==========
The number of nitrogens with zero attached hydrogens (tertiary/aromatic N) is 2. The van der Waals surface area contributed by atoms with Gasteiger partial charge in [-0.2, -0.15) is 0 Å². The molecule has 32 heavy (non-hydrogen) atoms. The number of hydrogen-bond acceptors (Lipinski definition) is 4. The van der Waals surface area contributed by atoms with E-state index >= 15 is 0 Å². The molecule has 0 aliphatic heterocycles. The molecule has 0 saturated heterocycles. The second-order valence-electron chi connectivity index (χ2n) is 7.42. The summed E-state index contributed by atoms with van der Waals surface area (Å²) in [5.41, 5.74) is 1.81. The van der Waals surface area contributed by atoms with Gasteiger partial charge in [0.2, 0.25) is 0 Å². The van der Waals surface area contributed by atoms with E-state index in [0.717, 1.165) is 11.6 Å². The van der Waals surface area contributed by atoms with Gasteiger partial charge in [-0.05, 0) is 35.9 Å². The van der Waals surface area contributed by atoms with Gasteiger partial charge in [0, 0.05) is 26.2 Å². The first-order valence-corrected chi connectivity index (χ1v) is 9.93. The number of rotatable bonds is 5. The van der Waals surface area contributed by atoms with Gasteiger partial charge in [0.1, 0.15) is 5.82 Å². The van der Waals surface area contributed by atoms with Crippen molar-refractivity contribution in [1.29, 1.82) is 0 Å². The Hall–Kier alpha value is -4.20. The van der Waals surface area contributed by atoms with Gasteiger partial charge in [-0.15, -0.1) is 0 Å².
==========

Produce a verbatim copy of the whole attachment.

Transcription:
The number of nitrogens with zero attached hydrogens (tertiary/aromatic N) is 2. The van der Waals surface area contributed by atoms with Gasteiger partial charge in [-0.2, -0.15) is 0 Å². The molecule has 32 heavy (non-hydrogen) atoms. The number of hydrogen-bond acceptors (Lipinski definition) is 4. The van der Waals surface area contributed by atoms with E-state index >= 15 is 0 Å². The molecule has 0 aliphatic heterocycles. The molecule has 0 saturated heterocycles. The second-order valence-electron chi connectivity index (χ2n) is 7.42. The summed E-state index contributed by atoms with van der Waals surface area (Å²) in [5.41, 5.74) is 1.81. The van der Waals surface area contributed by atoms with Gasteiger partial charge in [0.2, 0.25) is 0 Å². The van der Waals surface area contributed by atoms with E-state index in [0.717, 1.165) is 11.6 Å². The van der Waals surface area contributed by atoms with Gasteiger partial charge in [-0.05, 0) is 35.9 Å². The van der Waals surface area contributed by atoms with Gasteiger partial charge in [0, 0.05) is 26.2 Å². The first-order valence-corrected chi connectivity index (χ1v) is 9.93. The number of rotatable bonds is 5. The van der Waals surface area contributed by atoms with Gasteiger partial charge in [0.1, 0.15) is 5.82 Å². The van der Waals surface area contributed by atoms with Crippen molar-refractivity contribution in [1.29, 1.82) is 0 Å². The Hall–Kier alpha value is -4.20. The van der Waals surface area contributed by atoms with Gasteiger partial charge in [-0.15, -0.1) is 0 Å².